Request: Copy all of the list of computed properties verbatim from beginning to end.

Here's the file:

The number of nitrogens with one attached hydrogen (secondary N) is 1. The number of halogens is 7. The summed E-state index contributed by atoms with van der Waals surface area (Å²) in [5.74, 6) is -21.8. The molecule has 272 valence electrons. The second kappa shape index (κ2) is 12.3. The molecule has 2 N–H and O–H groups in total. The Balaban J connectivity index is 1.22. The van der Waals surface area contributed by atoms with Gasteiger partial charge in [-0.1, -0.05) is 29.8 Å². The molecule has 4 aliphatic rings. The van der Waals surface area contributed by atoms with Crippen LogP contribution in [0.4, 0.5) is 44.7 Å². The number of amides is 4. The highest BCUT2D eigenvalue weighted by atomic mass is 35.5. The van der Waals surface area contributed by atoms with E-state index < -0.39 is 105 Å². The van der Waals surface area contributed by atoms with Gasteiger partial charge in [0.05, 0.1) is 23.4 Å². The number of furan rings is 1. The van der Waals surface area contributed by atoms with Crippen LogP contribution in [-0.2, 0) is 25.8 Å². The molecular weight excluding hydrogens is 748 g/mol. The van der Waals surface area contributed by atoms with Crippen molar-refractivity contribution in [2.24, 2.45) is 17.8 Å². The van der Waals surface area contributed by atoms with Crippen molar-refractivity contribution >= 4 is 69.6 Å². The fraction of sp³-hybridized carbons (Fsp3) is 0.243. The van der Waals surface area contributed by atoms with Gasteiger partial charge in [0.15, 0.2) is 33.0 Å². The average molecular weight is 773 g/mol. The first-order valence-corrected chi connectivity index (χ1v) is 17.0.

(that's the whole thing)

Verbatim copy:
The number of nitrogens with one attached hydrogen (secondary N) is 1. The number of halogens is 7. The summed E-state index contributed by atoms with van der Waals surface area (Å²) in [5.74, 6) is -21.8. The molecule has 272 valence electrons. The second kappa shape index (κ2) is 12.3. The molecule has 2 N–H and O–H groups in total. The Balaban J connectivity index is 1.22. The van der Waals surface area contributed by atoms with Gasteiger partial charge in [-0.1, -0.05) is 29.8 Å². The molecule has 4 aliphatic rings. The van der Waals surface area contributed by atoms with Crippen LogP contribution in [0.4, 0.5) is 44.7 Å². The number of amides is 4. The highest BCUT2D eigenvalue weighted by atomic mass is 35.5. The van der Waals surface area contributed by atoms with E-state index < -0.39 is 105 Å². The van der Waals surface area contributed by atoms with Gasteiger partial charge in [0.05, 0.1) is 23.4 Å². The number of furan rings is 1. The van der Waals surface area contributed by atoms with Crippen LogP contribution in [-0.2, 0) is 25.8 Å². The molecular weight excluding hydrogens is 748 g/mol. The van der Waals surface area contributed by atoms with Crippen molar-refractivity contribution in [2.24, 2.45) is 17.8 Å². The van der Waals surface area contributed by atoms with Crippen molar-refractivity contribution >= 4 is 69.6 Å². The fraction of sp³-hybridized carbons (Fsp3) is 0.243. The van der Waals surface area contributed by atoms with Gasteiger partial charge in [0.15, 0.2) is 33.0 Å². The average molecular weight is 773 g/mol. The first-order valence-corrected chi connectivity index (χ1v) is 17.0.